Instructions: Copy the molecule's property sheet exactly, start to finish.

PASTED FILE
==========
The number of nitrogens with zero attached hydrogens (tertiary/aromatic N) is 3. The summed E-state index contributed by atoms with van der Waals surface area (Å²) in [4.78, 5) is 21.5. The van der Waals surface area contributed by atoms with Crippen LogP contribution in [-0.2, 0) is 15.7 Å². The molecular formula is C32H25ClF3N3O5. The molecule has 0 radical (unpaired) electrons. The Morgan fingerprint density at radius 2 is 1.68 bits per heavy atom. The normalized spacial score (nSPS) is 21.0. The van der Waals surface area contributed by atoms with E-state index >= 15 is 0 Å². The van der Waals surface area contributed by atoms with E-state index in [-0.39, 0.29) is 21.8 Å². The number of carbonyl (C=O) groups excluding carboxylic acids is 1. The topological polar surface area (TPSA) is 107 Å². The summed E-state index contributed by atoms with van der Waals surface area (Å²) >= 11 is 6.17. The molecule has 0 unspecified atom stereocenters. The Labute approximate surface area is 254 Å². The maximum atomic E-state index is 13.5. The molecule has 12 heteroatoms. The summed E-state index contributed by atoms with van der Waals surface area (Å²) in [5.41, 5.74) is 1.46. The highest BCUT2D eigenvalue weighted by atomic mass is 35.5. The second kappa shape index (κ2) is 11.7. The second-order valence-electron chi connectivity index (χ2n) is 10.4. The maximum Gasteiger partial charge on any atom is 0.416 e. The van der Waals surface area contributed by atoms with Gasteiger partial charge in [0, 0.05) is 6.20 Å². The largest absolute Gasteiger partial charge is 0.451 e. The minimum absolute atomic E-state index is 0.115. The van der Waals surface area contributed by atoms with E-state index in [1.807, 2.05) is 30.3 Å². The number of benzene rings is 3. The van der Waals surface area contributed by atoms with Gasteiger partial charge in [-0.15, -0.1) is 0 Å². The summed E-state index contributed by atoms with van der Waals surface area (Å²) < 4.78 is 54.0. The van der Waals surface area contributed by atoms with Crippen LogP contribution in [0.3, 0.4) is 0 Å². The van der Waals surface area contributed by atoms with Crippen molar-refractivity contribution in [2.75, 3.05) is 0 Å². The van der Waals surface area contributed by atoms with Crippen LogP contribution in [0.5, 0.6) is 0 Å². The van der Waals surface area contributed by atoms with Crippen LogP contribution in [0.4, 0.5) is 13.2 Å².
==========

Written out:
The number of nitrogens with zero attached hydrogens (tertiary/aromatic N) is 3. The summed E-state index contributed by atoms with van der Waals surface area (Å²) in [4.78, 5) is 21.5. The van der Waals surface area contributed by atoms with Crippen LogP contribution in [-0.2, 0) is 15.7 Å². The molecular formula is C32H25ClF3N3O5. The molecule has 0 radical (unpaired) electrons. The Morgan fingerprint density at radius 2 is 1.68 bits per heavy atom. The normalized spacial score (nSPS) is 21.0. The van der Waals surface area contributed by atoms with E-state index >= 15 is 0 Å². The van der Waals surface area contributed by atoms with E-state index in [-0.39, 0.29) is 21.8 Å². The number of carbonyl (C=O) groups excluding carboxylic acids is 1. The topological polar surface area (TPSA) is 107 Å². The summed E-state index contributed by atoms with van der Waals surface area (Å²) >= 11 is 6.17. The molecule has 0 unspecified atom stereocenters. The Labute approximate surface area is 254 Å². The maximum atomic E-state index is 13.5. The molecule has 12 heteroatoms. The summed E-state index contributed by atoms with van der Waals surface area (Å²) in [5.41, 5.74) is 1.46. The highest BCUT2D eigenvalue weighted by atomic mass is 35.5. The second kappa shape index (κ2) is 11.7. The second-order valence-electron chi connectivity index (χ2n) is 10.4. The maximum Gasteiger partial charge on any atom is 0.416 e. The van der Waals surface area contributed by atoms with Gasteiger partial charge in [0, 0.05) is 6.20 Å². The largest absolute Gasteiger partial charge is 0.451 e. The minimum absolute atomic E-state index is 0.115. The van der Waals surface area contributed by atoms with E-state index in [1.807, 2.05) is 30.3 Å². The number of benzene rings is 3. The van der Waals surface area contributed by atoms with Gasteiger partial charge in [-0.15, -0.1) is 0 Å². The summed E-state index contributed by atoms with van der Waals surface area (Å²) < 4.78 is 54.0. The van der Waals surface area contributed by atoms with Crippen LogP contribution in [0.3, 0.4) is 0 Å². The van der Waals surface area contributed by atoms with Crippen molar-refractivity contribution in [2.75, 3.05) is 0 Å². The van der Waals surface area contributed by atoms with Crippen LogP contribution in [0.5, 0.6) is 0 Å². The van der Waals surface area contributed by atoms with Crippen LogP contribution in [0.4, 0.5) is 13.2 Å².